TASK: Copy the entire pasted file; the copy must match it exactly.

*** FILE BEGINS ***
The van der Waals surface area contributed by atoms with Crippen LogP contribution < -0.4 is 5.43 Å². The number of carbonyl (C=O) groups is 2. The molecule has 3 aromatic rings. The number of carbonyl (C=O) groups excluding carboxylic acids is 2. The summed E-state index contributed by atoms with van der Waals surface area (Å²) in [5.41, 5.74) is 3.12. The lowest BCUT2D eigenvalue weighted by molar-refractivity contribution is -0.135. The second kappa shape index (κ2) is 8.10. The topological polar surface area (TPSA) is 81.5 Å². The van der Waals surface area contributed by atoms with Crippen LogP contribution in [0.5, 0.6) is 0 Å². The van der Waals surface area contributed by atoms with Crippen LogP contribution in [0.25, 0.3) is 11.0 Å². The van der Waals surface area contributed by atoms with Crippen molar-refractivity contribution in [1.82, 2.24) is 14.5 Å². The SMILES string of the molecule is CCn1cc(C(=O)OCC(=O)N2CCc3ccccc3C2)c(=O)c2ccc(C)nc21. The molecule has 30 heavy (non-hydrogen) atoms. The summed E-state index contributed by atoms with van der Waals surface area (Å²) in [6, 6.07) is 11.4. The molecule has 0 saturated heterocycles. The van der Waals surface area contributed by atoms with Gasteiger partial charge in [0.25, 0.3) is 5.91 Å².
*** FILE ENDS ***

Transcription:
The van der Waals surface area contributed by atoms with Crippen LogP contribution < -0.4 is 5.43 Å². The number of carbonyl (C=O) groups is 2. The molecule has 3 aromatic rings. The number of carbonyl (C=O) groups excluding carboxylic acids is 2. The summed E-state index contributed by atoms with van der Waals surface area (Å²) in [5.41, 5.74) is 3.12. The lowest BCUT2D eigenvalue weighted by molar-refractivity contribution is -0.135. The second kappa shape index (κ2) is 8.10. The topological polar surface area (TPSA) is 81.5 Å². The van der Waals surface area contributed by atoms with Crippen LogP contribution in [0.5, 0.6) is 0 Å². The van der Waals surface area contributed by atoms with Crippen LogP contribution in [0.25, 0.3) is 11.0 Å². The van der Waals surface area contributed by atoms with Crippen molar-refractivity contribution in [1.82, 2.24) is 14.5 Å². The SMILES string of the molecule is CCn1cc(C(=O)OCC(=O)N2CCc3ccccc3C2)c(=O)c2ccc(C)nc21. The molecule has 30 heavy (non-hydrogen) atoms. The summed E-state index contributed by atoms with van der Waals surface area (Å²) in [6, 6.07) is 11.4. The molecule has 0 saturated heterocycles. The van der Waals surface area contributed by atoms with Gasteiger partial charge in [0.25, 0.3) is 5.91 Å².